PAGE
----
Yes, for example, the Pope resigned during the Great Schism, but from what I gather from this particular forum, sedevacantists accuse the Servant of God, Pope John Paul II of worshipping Satan and exhorting others to do so as well. If you believe that, then the gates of hell have prevailed against the Church.
sedevacantists aren't going to see it as "accusing" him - he accuses himself - it's just how it is, it isn't us determining that this is heresy and we now have the power of the papacy and we say he is outside of the Church - he puts himself outside of the Church by the very fact - and obviously what would be disputed would be whether what these "popes" have done actually constitutes heresy - considering that you are FSSP, you don't think that everything is all fine and dandy, or
you do think that the novus ordo is a legitimate religion leading souls to heaven and the reason why you attend the traditional mass is b/c it feels more holy, it has that nice nostalgic feeling to it. If you are going for the right reasons then you would have to admit that there is something fundamentally wrong with the Novus Ordo, and considering the responsibility for its promulgation and correction lies predominantly with the "pope" I don't really see how you can call him "the great" -other than in the most purely humanistic and modern philanthropic sense, but of course one could say the same for a whole slew of freemasons as well.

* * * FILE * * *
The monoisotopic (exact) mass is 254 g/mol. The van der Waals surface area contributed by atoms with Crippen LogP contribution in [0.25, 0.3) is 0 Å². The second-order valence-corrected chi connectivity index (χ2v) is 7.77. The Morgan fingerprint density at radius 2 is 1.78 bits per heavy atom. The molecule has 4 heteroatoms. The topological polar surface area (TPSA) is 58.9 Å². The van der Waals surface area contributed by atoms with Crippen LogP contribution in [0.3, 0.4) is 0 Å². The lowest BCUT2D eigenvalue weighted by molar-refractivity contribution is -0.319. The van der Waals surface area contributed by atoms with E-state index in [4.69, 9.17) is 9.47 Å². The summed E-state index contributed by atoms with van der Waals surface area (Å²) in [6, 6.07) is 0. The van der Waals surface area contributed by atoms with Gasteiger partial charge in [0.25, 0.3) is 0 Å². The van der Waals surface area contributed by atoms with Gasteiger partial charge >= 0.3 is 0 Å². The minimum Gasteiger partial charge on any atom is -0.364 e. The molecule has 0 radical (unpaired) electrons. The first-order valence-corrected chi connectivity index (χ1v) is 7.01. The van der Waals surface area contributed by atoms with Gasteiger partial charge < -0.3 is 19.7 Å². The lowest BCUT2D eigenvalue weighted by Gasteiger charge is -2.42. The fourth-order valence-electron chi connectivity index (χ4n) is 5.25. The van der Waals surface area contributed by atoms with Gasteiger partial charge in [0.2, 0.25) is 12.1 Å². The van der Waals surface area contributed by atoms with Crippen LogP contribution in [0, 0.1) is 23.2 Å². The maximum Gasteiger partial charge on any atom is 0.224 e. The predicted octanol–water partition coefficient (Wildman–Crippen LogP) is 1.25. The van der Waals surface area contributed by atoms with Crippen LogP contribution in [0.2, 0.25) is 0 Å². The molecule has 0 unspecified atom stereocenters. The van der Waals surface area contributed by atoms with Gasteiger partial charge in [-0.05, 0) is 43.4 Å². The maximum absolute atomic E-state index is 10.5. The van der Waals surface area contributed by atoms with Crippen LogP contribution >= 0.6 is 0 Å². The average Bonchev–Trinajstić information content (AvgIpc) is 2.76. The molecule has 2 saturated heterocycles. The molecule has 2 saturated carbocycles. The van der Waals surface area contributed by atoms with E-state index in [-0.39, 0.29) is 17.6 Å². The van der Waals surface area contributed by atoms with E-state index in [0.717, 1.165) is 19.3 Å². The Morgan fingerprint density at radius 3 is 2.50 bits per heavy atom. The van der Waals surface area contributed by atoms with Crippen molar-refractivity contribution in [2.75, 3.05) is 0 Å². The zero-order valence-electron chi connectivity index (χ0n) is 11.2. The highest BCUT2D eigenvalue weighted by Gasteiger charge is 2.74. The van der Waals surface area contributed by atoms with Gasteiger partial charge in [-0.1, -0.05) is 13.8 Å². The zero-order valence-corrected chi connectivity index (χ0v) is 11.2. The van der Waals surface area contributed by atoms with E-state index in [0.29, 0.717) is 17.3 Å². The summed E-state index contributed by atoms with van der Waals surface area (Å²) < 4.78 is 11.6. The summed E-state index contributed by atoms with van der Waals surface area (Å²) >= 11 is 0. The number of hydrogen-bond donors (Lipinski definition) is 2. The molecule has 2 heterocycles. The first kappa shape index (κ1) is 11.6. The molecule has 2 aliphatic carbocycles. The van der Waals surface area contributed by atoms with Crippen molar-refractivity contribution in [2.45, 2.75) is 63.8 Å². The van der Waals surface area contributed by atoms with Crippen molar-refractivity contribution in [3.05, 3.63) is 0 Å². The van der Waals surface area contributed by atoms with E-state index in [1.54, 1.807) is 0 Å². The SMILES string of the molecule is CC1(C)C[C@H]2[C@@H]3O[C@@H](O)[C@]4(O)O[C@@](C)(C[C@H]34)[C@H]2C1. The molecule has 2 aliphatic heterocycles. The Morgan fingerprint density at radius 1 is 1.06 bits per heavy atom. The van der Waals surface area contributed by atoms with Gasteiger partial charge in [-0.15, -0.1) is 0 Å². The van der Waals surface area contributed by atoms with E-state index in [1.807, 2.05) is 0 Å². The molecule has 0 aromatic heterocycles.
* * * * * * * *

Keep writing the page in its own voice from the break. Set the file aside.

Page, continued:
On another note, it bugs me when people act like discussing the issue of the papacy is too...extreme or not the real issue, or acting like sedevacantists are making too much of what really comes down to a matter of semantics. I think that people have to try and be good Catholics, regardless of what they believe regarding the papacy, and that they have to try to always know the truth - that doesn't mean brushing issues relevant to our religion under the rug as something that "Christ wouldn't have worried about." There isn't a dichotomy between spirituality and common sense - in fact the one is supposed to direct the other. And Jesus was God Himself, He wasn't directed by a representative of Himself on earth, so of course He had all the clarity to see what needed to be done. He also made a point to make it clear to the rest of the disciples that He was appointing a representative and that they were to follow his lead - Our Lord didn't have any intention of impressing on His followers that authority, especially the authority of the Church, was something to be disregarded.